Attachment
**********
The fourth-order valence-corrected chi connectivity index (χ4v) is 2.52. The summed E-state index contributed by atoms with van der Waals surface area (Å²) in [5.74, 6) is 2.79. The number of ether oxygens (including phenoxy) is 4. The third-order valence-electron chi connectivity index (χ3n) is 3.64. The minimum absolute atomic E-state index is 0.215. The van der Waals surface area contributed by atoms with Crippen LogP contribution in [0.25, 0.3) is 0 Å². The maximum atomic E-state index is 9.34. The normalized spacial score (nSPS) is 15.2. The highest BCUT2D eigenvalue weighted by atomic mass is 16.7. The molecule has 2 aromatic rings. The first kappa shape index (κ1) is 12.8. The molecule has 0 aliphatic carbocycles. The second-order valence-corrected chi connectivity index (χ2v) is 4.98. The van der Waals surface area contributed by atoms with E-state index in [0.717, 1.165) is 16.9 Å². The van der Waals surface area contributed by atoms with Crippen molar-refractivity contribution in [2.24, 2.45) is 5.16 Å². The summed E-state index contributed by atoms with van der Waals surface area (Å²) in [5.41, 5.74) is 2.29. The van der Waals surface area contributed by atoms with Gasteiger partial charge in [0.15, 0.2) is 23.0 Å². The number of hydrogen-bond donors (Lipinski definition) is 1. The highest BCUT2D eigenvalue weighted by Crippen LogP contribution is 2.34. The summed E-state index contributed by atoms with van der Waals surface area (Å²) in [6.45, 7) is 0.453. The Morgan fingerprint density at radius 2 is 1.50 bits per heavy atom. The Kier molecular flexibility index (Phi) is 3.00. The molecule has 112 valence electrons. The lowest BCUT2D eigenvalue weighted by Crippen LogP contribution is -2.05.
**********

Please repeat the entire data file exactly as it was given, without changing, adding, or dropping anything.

The fourth-order valence-corrected chi connectivity index (χ4v) is 2.52. The summed E-state index contributed by atoms with van der Waals surface area (Å²) in [5.74, 6) is 2.79. The number of ether oxygens (including phenoxy) is 4. The third-order valence-electron chi connectivity index (χ3n) is 3.64. The minimum absolute atomic E-state index is 0.215. The van der Waals surface area contributed by atoms with Crippen LogP contribution in [0.25, 0.3) is 0 Å². The maximum atomic E-state index is 9.34. The normalized spacial score (nSPS) is 15.2. The highest BCUT2D eigenvalue weighted by atomic mass is 16.7. The molecule has 2 aromatic rings. The first kappa shape index (κ1) is 12.8. The molecule has 0 aliphatic carbocycles. The second-order valence-corrected chi connectivity index (χ2v) is 4.98. The van der Waals surface area contributed by atoms with E-state index in [0.717, 1.165) is 16.9 Å². The van der Waals surface area contributed by atoms with Crippen molar-refractivity contribution in [2.24, 2.45) is 5.16 Å². The summed E-state index contributed by atoms with van der Waals surface area (Å²) in [5.41, 5.74) is 2.29. The van der Waals surface area contributed by atoms with Gasteiger partial charge in [0.15, 0.2) is 23.0 Å². The number of hydrogen-bond donors (Lipinski definition) is 1. The highest BCUT2D eigenvalue weighted by Crippen LogP contribution is 2.34. The summed E-state index contributed by atoms with van der Waals surface area (Å²) in [6.45, 7) is 0.453. The Morgan fingerprint density at radius 2 is 1.50 bits per heavy atom. The Kier molecular flexibility index (Phi) is 3.00. The molecule has 112 valence electrons. The lowest BCUT2D eigenvalue weighted by Crippen LogP contribution is -2.05.